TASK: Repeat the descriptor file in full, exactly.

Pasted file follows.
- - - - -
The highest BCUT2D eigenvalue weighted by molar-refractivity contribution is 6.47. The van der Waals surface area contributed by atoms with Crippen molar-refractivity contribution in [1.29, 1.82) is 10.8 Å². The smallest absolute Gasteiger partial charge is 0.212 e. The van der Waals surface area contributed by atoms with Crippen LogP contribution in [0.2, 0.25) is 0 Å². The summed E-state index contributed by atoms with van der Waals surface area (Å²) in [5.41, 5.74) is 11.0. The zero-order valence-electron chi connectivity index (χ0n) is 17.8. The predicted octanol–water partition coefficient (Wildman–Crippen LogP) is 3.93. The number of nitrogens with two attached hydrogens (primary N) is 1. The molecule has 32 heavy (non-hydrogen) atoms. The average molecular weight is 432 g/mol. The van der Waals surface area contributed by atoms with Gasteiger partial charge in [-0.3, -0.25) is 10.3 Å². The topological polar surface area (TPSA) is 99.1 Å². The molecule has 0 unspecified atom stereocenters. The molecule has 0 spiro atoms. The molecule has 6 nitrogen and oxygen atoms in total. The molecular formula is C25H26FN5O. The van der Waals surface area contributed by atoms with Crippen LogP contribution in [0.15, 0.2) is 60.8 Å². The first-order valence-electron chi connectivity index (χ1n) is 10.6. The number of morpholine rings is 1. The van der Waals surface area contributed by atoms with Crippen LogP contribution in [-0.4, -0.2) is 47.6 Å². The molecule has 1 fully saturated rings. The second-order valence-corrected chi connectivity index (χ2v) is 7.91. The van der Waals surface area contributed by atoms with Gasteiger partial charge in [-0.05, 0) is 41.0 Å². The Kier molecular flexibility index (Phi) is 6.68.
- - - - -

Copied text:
The highest BCUT2D eigenvalue weighted by molar-refractivity contribution is 6.47. The van der Waals surface area contributed by atoms with Crippen molar-refractivity contribution in [1.29, 1.82) is 10.8 Å². The smallest absolute Gasteiger partial charge is 0.212 e. The van der Waals surface area contributed by atoms with Crippen LogP contribution in [0.2, 0.25) is 0 Å². The summed E-state index contributed by atoms with van der Waals surface area (Å²) in [5.41, 5.74) is 11.0. The zero-order valence-electron chi connectivity index (χ0n) is 17.8. The predicted octanol–water partition coefficient (Wildman–Crippen LogP) is 3.93. The number of nitrogens with two attached hydrogens (primary N) is 1. The molecule has 32 heavy (non-hydrogen) atoms. The average molecular weight is 432 g/mol. The van der Waals surface area contributed by atoms with Gasteiger partial charge in [-0.3, -0.25) is 10.3 Å². The topological polar surface area (TPSA) is 99.1 Å². The molecule has 0 unspecified atom stereocenters. The molecule has 0 spiro atoms. The molecule has 6 nitrogen and oxygen atoms in total. The molecular formula is C25H26FN5O. The van der Waals surface area contributed by atoms with Crippen LogP contribution in [0.15, 0.2) is 60.8 Å². The first-order valence-electron chi connectivity index (χ1n) is 10.6. The number of morpholine rings is 1. The van der Waals surface area contributed by atoms with Crippen LogP contribution in [-0.4, -0.2) is 47.6 Å². The molecule has 1 fully saturated rings. The second-order valence-corrected chi connectivity index (χ2v) is 7.91. The van der Waals surface area contributed by atoms with Gasteiger partial charge in [-0.05, 0) is 41.0 Å². The Kier molecular flexibility index (Phi) is 6.68.